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    Seeing the amount of sugar added to a product would help people compare, she says.

    "Suppose you pick up a yogurt that says 20 grams of sugar, and the one next to it has 25. But one only has 5 grams of added sugar, and let's say the other has 10 grams of added sugar." That information could help you pick the product with less added sugars, she says.

    "My concern is that no single nutrient is the cause of obesity," Diekman says. "It's a much more complex issue than blaming a single nutrient. We learned that with fat, with carbohydrates.''

    Why did the FDA make the changes?

    Today’s labels reflect eating habits and nutritional information from the 1970s and '80s, says Shelley Wishnick of the Friedman Diabetes Institute at Mount Sinai Beth Israel in New York. “It’s time to be more realistic and reflect the portion sizes of what Americans are eating today.”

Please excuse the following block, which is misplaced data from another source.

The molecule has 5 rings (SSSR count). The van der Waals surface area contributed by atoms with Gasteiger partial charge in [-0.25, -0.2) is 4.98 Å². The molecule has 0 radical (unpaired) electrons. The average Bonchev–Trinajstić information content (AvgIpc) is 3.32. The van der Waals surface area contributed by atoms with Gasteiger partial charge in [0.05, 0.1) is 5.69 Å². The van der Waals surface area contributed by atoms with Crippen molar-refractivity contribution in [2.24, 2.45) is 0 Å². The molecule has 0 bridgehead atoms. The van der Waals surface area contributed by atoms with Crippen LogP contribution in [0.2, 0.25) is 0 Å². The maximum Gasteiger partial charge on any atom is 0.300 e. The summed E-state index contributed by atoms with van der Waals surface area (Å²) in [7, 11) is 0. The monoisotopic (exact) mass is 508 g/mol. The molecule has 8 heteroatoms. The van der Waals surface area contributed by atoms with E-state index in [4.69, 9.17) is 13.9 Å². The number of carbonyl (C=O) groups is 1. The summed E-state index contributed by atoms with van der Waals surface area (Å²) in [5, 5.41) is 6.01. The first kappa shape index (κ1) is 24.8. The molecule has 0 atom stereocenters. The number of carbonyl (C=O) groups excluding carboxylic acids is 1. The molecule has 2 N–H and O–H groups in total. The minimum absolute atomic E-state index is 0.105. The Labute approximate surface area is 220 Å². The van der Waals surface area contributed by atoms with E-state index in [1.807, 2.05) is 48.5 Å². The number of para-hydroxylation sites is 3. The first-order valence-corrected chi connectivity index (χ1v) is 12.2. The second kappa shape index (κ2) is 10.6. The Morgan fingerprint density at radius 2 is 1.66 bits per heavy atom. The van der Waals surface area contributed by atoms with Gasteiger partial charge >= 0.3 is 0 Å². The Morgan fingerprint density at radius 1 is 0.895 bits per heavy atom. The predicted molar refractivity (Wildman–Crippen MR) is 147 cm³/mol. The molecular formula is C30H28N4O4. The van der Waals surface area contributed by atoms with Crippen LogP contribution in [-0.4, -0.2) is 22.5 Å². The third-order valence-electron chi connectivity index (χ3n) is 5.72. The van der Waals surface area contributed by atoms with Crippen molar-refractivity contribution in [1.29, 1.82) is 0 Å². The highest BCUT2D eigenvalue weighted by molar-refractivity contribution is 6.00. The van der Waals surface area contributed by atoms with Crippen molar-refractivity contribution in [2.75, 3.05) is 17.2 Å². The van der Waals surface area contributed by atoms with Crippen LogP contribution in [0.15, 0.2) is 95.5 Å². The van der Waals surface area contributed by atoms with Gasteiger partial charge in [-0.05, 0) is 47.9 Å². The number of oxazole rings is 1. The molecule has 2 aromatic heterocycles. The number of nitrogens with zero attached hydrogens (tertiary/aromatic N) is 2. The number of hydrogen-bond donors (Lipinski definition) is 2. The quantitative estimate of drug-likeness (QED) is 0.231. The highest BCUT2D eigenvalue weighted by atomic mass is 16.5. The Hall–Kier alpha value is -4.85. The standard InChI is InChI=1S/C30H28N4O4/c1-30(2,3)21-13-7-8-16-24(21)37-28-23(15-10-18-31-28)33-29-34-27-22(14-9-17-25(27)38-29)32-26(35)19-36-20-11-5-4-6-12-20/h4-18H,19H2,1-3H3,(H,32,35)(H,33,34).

Should people adjust their portion size because of the new labels?

    “Even though the portion sizes are being adjusted to reflect American diets, it doesn’t mean we should be eating larger portion sizes,” Wishnick says. She says it’s important to also eat foods that don’t have labels -- such as fruit and vegetables -- as part of a balanced diet.

    How would the new labels help shoppers?

    The label changes are a start, but the changes have to go hand-in-hand with explanations about what they mean and why the information is helpful, Diekman says.

    "What we have to make sure of is that education accompanies this new label, so people understand it's not about good, bad, avoid, consume," she says. "It's about balance."

    When would the new labels go into effect?

    After the 90-day comment period, the FDA will issue a final ruling. They hope to complete that process within a year. Manufacturers will have 2 years to get the new labels on packages.

    What percent of shoppers read nutrition labels?

    About 54% of shoppers check out the nutrition label when buying a product for the first time, according to a 2008 FDA survey of 2,500 people.

    Diekman reports receiving honoraria from advisory-board-work for the California Walnut Board, National Dairy Council, Aspartame Advisory Panel, and Facts Up Front.

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